around the world in 6 hours.

I’ve mentioned before that whenever I travel I love to splurge on a guided tour.  Usually it’s well worth the money (although our experience on the Isle of Skye was definitely an exception).  Disney, however, is no exception and we’ve done several amazing guided tours at both Disneyland and Disney World.  I know it seems crazy to have already paid over $100 for a park ticket and then have to come up with another $109 for a guided tour.  But since I was only paying for one and not for a family of 4, it was more do-able.  And it was so worth the extra money!

The tour we booked on our recent trip to Disney World is called World Showcase:  DestiNatons Discovered.  You can follow that link to read more about the tour, but here is a snippet of how Disney describes it:

The World Showcase: DestiNations Discovered tour is a fascinating 5-hour walking excursion through 11 “countries” and 4,000 years of history, culture and food. From the streets of Paris to the Bavarian countryside, Guests can immerse themselves in the architecture, landscapes, streetscapes, attractions, shops and restaurants of 11 themed pavilions.

Before we get started on our tour around the world, I want you to check out the photo (above) that I took just before our tour started.  Can you tell what’s missing?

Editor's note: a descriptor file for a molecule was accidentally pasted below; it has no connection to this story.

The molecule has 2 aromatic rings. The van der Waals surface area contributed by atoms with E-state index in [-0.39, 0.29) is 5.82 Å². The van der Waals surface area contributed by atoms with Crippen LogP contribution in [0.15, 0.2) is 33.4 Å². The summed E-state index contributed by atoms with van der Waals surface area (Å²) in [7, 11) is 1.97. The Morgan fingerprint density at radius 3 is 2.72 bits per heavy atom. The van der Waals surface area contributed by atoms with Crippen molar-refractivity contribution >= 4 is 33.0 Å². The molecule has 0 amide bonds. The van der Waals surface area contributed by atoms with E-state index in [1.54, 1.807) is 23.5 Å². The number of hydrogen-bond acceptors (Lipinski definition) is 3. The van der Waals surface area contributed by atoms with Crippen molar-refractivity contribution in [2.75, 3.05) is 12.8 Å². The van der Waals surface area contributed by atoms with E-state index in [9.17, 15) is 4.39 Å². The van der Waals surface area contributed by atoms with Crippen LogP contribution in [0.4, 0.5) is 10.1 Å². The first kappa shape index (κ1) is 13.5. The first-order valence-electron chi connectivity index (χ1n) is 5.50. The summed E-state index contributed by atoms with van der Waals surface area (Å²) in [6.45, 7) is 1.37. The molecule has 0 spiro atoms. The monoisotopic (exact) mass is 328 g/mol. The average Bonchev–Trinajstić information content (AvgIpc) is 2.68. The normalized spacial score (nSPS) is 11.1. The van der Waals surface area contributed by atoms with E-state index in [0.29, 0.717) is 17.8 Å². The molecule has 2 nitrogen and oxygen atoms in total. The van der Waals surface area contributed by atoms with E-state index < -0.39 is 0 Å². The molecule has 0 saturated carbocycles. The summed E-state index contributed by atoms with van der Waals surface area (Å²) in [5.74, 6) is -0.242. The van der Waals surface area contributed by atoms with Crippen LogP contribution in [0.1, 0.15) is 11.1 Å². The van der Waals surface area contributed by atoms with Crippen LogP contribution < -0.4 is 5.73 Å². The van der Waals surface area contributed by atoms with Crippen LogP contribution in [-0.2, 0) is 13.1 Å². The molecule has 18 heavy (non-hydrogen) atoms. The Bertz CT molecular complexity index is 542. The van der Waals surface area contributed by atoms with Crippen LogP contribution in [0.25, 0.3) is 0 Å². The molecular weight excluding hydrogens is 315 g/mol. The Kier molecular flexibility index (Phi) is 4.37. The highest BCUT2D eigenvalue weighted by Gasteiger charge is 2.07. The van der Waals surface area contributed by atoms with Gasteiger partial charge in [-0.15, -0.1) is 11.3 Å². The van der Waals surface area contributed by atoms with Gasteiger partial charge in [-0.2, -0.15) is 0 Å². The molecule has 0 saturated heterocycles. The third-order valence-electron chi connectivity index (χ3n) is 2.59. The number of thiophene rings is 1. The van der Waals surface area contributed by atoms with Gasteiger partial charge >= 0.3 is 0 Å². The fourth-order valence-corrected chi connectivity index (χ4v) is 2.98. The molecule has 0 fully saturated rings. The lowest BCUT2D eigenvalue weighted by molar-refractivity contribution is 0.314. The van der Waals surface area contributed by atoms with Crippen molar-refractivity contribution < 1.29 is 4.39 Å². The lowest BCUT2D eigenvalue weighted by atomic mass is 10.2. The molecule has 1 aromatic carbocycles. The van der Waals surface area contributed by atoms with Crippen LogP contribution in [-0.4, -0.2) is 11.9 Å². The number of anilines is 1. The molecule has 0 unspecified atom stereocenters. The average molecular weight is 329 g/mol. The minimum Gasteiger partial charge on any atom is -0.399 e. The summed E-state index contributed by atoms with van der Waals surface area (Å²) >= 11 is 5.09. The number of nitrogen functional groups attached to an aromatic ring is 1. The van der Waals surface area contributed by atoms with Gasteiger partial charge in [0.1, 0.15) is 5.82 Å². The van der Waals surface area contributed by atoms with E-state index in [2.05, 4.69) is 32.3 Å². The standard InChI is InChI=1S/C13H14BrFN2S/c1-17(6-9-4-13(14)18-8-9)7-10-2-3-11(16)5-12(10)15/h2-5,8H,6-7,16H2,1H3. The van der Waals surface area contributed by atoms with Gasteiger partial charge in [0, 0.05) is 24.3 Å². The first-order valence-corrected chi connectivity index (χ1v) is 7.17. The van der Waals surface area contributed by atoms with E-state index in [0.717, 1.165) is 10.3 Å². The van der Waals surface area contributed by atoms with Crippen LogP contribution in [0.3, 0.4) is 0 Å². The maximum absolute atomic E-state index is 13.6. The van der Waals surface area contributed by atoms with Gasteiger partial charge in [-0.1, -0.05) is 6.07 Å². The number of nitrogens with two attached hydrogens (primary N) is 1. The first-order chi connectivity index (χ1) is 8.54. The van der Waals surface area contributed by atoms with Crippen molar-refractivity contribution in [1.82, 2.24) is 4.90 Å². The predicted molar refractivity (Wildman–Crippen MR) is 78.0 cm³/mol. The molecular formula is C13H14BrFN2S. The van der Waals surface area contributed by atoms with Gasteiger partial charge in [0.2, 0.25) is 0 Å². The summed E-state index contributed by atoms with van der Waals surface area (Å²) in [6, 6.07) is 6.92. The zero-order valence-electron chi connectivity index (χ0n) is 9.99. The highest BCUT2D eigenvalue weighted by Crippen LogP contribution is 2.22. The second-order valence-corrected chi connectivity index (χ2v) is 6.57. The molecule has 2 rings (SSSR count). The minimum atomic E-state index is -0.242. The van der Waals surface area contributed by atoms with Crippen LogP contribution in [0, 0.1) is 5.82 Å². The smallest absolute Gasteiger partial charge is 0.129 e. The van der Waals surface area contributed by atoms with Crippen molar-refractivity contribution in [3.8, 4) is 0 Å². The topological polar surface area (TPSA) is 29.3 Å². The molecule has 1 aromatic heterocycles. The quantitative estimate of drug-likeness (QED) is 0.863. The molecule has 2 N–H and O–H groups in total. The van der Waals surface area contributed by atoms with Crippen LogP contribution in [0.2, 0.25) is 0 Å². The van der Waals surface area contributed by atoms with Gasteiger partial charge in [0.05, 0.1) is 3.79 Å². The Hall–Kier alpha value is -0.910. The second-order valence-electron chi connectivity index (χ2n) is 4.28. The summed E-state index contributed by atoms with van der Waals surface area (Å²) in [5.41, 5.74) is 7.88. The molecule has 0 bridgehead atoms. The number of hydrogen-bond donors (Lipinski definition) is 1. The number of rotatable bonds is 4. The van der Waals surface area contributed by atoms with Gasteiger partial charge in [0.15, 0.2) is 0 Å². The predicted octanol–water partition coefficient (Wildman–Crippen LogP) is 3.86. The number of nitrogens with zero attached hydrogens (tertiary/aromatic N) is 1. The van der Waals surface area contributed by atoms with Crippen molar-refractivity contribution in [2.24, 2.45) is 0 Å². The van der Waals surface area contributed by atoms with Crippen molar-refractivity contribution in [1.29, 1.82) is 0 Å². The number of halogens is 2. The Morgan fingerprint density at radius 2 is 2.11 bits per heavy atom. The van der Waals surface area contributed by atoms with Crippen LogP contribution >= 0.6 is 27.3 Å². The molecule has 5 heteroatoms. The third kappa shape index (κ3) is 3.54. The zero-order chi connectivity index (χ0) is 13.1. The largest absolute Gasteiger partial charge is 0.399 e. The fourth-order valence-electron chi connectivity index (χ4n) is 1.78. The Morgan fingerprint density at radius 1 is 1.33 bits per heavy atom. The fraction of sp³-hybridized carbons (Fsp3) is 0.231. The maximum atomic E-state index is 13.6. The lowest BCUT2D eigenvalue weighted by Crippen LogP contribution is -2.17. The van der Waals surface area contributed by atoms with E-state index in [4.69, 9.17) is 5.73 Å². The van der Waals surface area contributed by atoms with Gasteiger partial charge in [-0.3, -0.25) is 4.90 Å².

Here’s a hint, they stop in the middle of walkways to take photos, they run their strollers right over your feet, and they eat 5 million hot dogs every year in Disney World … yep, it’s people!  Thousands and thousands of people.  The crowds at Disney World are simply mind boggling.  Disney doesn’t publish any actual attendance figures by day, by park, so I really can’t give you an official stat on this, but let’s just say the crowds can be a tad overwhelming.

So one of the biggest benefits you’ll get by taking this tour is the opportunity to see a park without the crowds.  The World Showcase in Epcot opens to the public at 11 a.m., but we started our tour at 8:30 a.m.   That’s 2 1/2 glorious crowd free hours!  There were about 12 of us on our tour, plus of course there were workers scattered about here and there, but otherwise we had the whole place to ourselves!

See?  Nobody else in sight …

Let’s get started on our world tour, shall we?

We started in Mexico.  Inside Mexico’s pyramid you’ll find the most charming restaurant.  I find Disney’s ability to recreate the atmosphere of a romantic dinner on a patio under the stars amazing.  Usually this place is bustling and I miss most of the details, but it was easy to get a good look at things while we had it to ourselves.